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Yann Martel's Novel the Life of Pi

Essay by   •  July 9, 2011  •  Book/Movie Report  •  509 Words (3 Pages)  •  2,037 Views

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In Yann Martel's novel The Life of Pi, it is not the strongest or most intelligent that survives, but the one that is most adaptable to change. Throughout the novel, there are many different themes of survival and relates to the definition of survival itself. Survival can be defined as the continuation to live or exist in spite of an accident or ordeal. The protagonist in this book, Pi Patel, is a 16-year-old Indian boy who spends 2es call him, but teachers as well. Knowing that "the sound would disappear, but the hurt would linger, like the smell of piss long after it has evaporated" (Martel 22), Pi eventually invokes change and switches schools. He cy to adapt to the presence of other animals is the most important, as it can make a difference between life and death. By adapting to the restricted environment on the life raft, Pi is able to avoid being eaten by the hyena or the tiger named Richard Parker, as wells more problems, as people from all religions force him to choose only one, or deny him practicing in the respective altar. Pi believes that "religion is about our dignity, not our depravity" (79), and chooses to keep his integrity by continuing to practice all three religions. The opinions of Pi's peers prevent him from practicing all the religions just like before. However, Pi still manages to attend a temple to practice religion. While on the boat, Pi has a very restricted food source, mainly meat. By practicing Hinduism, he has to sacrifice heating meat all his life, until thes him survive the torments of others, and to retain his religious beliefs. Although integrity is a necessary quality of survival, integrity alone will not be enough to keep one alive.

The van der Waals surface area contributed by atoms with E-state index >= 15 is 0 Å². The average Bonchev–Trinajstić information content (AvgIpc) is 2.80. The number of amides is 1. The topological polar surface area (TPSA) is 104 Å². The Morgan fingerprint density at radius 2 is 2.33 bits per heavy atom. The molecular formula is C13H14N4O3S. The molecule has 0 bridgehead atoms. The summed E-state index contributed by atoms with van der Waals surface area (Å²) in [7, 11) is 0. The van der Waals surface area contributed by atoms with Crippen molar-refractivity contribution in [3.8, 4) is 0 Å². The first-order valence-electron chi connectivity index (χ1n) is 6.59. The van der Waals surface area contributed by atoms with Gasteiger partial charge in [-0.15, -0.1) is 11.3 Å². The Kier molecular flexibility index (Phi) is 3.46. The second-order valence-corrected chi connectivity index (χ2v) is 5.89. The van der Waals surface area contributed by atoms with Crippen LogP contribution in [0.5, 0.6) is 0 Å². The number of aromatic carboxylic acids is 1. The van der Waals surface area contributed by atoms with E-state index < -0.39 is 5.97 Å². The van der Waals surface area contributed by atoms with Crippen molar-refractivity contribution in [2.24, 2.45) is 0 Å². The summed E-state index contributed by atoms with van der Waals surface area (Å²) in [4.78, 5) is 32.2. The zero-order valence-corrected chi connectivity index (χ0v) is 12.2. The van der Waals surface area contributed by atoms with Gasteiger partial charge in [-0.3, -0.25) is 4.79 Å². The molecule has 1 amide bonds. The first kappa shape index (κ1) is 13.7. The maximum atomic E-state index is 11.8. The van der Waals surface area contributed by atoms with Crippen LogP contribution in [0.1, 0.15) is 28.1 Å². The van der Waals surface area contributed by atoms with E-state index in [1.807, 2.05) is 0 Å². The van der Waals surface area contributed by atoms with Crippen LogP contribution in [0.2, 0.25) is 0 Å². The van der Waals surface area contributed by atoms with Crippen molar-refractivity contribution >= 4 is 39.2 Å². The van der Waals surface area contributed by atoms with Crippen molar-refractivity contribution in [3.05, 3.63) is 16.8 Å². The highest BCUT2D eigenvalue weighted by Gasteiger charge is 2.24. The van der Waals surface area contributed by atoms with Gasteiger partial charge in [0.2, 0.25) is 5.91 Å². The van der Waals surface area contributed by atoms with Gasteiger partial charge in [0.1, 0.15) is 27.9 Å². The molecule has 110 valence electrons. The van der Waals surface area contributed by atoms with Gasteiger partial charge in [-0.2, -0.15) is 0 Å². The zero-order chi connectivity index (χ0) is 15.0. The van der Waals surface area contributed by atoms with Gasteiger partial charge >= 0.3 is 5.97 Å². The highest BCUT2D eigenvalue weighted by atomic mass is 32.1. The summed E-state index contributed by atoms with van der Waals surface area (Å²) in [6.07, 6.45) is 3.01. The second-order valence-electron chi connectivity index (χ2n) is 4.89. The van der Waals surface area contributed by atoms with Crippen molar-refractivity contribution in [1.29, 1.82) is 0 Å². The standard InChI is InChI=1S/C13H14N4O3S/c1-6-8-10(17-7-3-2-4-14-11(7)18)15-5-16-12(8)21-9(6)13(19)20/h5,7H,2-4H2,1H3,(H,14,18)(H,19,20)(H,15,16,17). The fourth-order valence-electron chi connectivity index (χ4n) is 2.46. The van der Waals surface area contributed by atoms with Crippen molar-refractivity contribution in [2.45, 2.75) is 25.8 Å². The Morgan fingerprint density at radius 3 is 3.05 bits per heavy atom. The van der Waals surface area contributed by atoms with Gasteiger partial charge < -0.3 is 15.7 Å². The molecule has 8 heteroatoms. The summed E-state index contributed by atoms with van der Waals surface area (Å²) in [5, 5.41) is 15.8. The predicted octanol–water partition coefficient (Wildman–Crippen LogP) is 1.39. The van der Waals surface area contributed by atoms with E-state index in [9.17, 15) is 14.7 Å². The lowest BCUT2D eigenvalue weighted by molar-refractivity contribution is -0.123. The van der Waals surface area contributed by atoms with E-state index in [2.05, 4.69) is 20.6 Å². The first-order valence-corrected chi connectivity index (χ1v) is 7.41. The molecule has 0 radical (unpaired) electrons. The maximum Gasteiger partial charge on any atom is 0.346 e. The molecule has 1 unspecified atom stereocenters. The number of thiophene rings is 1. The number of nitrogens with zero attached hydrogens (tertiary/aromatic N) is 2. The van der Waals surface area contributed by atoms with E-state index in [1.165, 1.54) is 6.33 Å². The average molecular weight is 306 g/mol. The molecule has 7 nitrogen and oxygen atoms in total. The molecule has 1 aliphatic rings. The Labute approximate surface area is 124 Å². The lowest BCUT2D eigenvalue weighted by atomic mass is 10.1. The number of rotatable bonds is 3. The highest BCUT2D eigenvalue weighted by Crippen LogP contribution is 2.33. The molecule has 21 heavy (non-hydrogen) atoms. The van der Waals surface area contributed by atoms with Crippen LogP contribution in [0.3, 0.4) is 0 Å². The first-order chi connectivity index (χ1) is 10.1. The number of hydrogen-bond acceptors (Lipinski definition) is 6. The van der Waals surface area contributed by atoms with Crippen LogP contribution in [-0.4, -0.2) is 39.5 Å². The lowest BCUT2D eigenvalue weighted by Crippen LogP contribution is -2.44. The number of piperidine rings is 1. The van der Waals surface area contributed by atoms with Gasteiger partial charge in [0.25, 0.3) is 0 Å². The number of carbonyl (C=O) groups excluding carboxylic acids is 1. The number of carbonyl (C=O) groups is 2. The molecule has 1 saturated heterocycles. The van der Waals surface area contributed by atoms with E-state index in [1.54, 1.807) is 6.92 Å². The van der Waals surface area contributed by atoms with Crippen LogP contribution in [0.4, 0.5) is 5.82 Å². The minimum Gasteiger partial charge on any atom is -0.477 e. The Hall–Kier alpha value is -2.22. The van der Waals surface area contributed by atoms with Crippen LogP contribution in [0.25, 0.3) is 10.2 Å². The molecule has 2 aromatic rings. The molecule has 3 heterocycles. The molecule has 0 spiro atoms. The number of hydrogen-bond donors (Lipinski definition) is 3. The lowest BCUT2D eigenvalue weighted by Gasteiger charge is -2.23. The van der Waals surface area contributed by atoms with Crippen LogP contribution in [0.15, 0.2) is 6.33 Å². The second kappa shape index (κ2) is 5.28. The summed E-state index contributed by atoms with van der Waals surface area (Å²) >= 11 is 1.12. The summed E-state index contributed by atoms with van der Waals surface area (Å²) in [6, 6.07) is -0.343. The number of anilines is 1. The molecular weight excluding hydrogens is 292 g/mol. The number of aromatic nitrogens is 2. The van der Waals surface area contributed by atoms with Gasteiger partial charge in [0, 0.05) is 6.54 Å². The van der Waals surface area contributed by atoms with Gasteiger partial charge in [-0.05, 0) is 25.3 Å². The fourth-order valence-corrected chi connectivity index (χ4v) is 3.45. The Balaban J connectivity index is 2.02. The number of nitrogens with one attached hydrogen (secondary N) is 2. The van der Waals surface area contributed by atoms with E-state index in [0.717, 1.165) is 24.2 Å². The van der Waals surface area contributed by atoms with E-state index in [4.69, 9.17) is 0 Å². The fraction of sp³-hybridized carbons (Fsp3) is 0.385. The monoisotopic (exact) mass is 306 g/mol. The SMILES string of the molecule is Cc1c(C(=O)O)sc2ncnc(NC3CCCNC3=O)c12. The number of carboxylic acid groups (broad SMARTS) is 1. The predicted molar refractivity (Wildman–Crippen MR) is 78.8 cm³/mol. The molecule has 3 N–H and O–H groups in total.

The first thing that is usually thought about when discussing the qualities necessary for survival is stamina. Stamina is described as having determination, the will to live, or even having the physical ability to endure one's situation. After many days on the Pacific Ocean, Pi mentions that he will die, but his subconscious mind keeps him going, and realizes he has a fierce will to live. His reasoning is that "we fight no matter the cost of battle, the losses we take, the improbability of success ... It's something constitutional, an inability to let go" (164). This subject is what keeps him going throughout his ordeal lasting 227 days, and with the help of Richard Parker, he is able to survive. Richard Parker is the individual that keeps Pi stable throughout his ordeal, because without him, Pi would transition from loneliness, to an extreme state of insanity, eventually losing all hope of rescue, and ultimately the will to live. The many objects surrounding Pi also highlights Pi's determination and stamina. At the beginning of his life on the lifeboat, he is surrounded by treme situations, one does not necessarily have to be physically powerful or intelligent, but instead should have qualities that would

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